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Pain is real to patient and provider when empathy is present

“Of pain you could wish only one thing: that it should stop. Nothing in the world was so bad as physical pain. In the face of pain there are no heroes.”

― George Orwell, 1984

In 2004, the World Health Organization in cooperation with the International Association for the Study of Pain (IASP) and the European Federation of IASP Chapters (EFIC) announced the first Global Day Against Pain. The culmination of over 30 years of effort to acknowledge the major role of pain in human experience and the need to recognize that “Pain is real” and  “Pain relief is a human right”.

Fourteen years later, pain plagues a billion or more globally, and pain-associated conditions, including low back pain and headache, cause more years lost to disability than any other illness group. In addition to wide variability in access to basic pain care and treatment, troubling disparities exist between countries where opioids are so scarce that a person with advanced cancer faces an agonizing death, and countries where opioids are so accessible that a generation is decimated by overdose deaths.

Biologically, pain is a sophisticated aspect of sentient corporeal existence: evolved to defend living beings from inadvertent harm, pain results in decreased biological fitness both in excess and deficit. Foremost, the pain system is a deeply ingrained protective system necessary for flourishing and survival. Those with absent pain perception will experience recurrent wounding and shortened life-spans. By contrast, those with excessive pain perception suffer harm, their internal experience makes social engagement and productive life impossible. Severe pain causes ruinous suffering so that healthcare providers must attend to the deeper dimensions of pain, not failing to provide treatments that are timely, safe, and cost-effective. Because pain is complex and distinguishing ‘superfluous’ pain from ‘sentinel’ pain requires cautious discernment, the clinical challenge of pain is compelling; unfortunately most health professionals receive only minimal formal training in pain management.

For decades, pain has been dismissed by the privileged and pain-free as ‘subjective’ and still today efforts continue to identify the objective measure of pain. Even once visualized on a computer screen however, pain will remain an intensely personal experience. One person can only understand another’s experience by dint of conscientious effort. It is time to dispense with calling pain subjective, it is not; It is intersubjective. Developed by philosophers to communicate the idea that one person’s internal experience could be understood by an observer under certain conditions, one of those being empathy, intersubjectivity is a far more appropriate term to describe pain as we understand it today. To declare pain ‘subjective’ perpetuates outdated and inhumane misconceptions, reflecting persistent denial of empathy combined with slow diffusion of knowledge. What is empathy? Listening to others when they tell us about their experiences; with compassion, we respond to alleviate pain.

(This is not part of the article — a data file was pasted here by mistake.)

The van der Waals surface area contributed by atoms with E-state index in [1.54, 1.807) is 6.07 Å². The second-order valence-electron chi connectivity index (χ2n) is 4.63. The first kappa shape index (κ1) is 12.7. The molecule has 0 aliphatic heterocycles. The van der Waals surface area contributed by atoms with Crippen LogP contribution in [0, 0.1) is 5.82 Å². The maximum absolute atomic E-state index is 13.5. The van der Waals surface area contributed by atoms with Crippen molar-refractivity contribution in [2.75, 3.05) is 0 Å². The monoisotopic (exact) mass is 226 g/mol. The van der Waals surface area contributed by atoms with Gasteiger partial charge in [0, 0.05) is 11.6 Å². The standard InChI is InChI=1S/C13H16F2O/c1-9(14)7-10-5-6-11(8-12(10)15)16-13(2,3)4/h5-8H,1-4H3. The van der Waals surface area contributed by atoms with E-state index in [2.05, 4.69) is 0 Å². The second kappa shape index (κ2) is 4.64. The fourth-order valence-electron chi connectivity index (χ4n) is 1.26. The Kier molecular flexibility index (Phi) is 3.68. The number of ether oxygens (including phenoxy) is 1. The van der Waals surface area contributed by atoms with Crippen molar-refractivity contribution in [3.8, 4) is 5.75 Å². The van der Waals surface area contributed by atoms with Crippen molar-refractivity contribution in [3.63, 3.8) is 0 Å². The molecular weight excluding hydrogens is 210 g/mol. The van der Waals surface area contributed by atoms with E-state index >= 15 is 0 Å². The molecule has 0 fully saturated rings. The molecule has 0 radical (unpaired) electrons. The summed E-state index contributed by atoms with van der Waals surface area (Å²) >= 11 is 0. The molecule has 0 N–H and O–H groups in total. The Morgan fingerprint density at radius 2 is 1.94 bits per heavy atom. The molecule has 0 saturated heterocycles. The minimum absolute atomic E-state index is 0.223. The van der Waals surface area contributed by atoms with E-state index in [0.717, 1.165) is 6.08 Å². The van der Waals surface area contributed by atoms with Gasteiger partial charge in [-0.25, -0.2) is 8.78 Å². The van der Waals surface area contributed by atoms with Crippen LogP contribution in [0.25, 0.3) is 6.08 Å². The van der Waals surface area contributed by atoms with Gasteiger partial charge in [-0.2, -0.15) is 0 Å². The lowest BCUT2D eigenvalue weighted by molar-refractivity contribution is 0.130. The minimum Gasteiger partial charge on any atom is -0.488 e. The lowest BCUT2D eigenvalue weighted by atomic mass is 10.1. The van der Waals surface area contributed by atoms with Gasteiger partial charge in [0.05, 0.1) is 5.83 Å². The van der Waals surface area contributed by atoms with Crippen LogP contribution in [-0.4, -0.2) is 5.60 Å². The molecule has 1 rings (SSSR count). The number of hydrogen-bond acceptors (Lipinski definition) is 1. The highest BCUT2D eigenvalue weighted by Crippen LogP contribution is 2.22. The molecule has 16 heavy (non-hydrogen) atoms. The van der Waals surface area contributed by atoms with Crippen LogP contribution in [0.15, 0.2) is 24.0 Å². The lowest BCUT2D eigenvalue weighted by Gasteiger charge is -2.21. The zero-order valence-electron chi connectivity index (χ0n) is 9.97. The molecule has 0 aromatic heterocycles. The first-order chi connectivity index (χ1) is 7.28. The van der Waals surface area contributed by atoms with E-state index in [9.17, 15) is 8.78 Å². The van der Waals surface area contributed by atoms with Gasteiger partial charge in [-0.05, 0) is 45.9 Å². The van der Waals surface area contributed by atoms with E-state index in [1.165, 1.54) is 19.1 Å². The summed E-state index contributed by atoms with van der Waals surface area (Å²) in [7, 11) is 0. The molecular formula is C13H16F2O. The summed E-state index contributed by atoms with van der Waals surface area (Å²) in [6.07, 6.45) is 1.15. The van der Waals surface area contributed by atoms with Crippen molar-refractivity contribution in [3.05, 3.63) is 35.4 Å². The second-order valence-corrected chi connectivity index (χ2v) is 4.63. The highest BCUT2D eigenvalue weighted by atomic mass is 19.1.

I recently saw a patient I first met three years ago when she was seeking treatment for intractable severe headaches. The headaches had started during a medical procedure and her symptoms were initially dismissed. She endured years of pain as doctor after doctor minimized the pain or proposed stop-gap solutions. She was frustrated by health system failures and contemplating litigation. Over several meetings, we worked together and developed a comprehensive treatment plan for her headaches, adopting solutions based on her preferences and inclinations. The treatment required a lot of effort on her part and tolerant sensitivity on mine. We settled on combining a low-dose pain-active antidepressant with daily transcutaneous electrical nerve stimulation, a physical therapy-based home exercise program, activity modification, and sleep hygiene as well as non-opioid rescue medication. The patient learned a lot about her condition and was now in charge of her pain management. The critical step on her journey was to find a trained practitioner to listen to her and accept her pain without judgment: someone prepared to learn about her life, her values, her personality, and her pain; ready to explore the options for self-management, and take time to discover what that pain was telling us both.

At the national and global levels, the situation appears quite dire, although there are glimmers of hope: 1) Highly motivated individuals are constantly pushing for change: the IASP has declared a Global Year for Excellence in Pain Education, local pain societies hold annual meetings, patient-based pain organizations offer support, and local pain champions advocate for improved education. 2) Progress toward understanding the need to prepare healthcare providers to understand and address pain continues with validated curricula in pain, teaching materials such as the NIH Pain Consortium Centers of Excellence in Pain Education (CoEPEs), EFIC teaching programs, and expert-defined competencies to ensure licensure-level preparation in pain. 3) There are spontaneous efforts around the world to innovate more effective ways to convey pain knowledge and instantiate competency in pain care such as the IASP Developing Countries grant program and Interprofessional Pain Competencies initiative.

Once the ‘lightbulb’ goes on and policymakers and stakeholders recognize the value of pain management, change will follow. The pain champions are ready, won’t you join us?

Featured Image Credit: “Woman” by rawpixel. CC0 via Pixabay.

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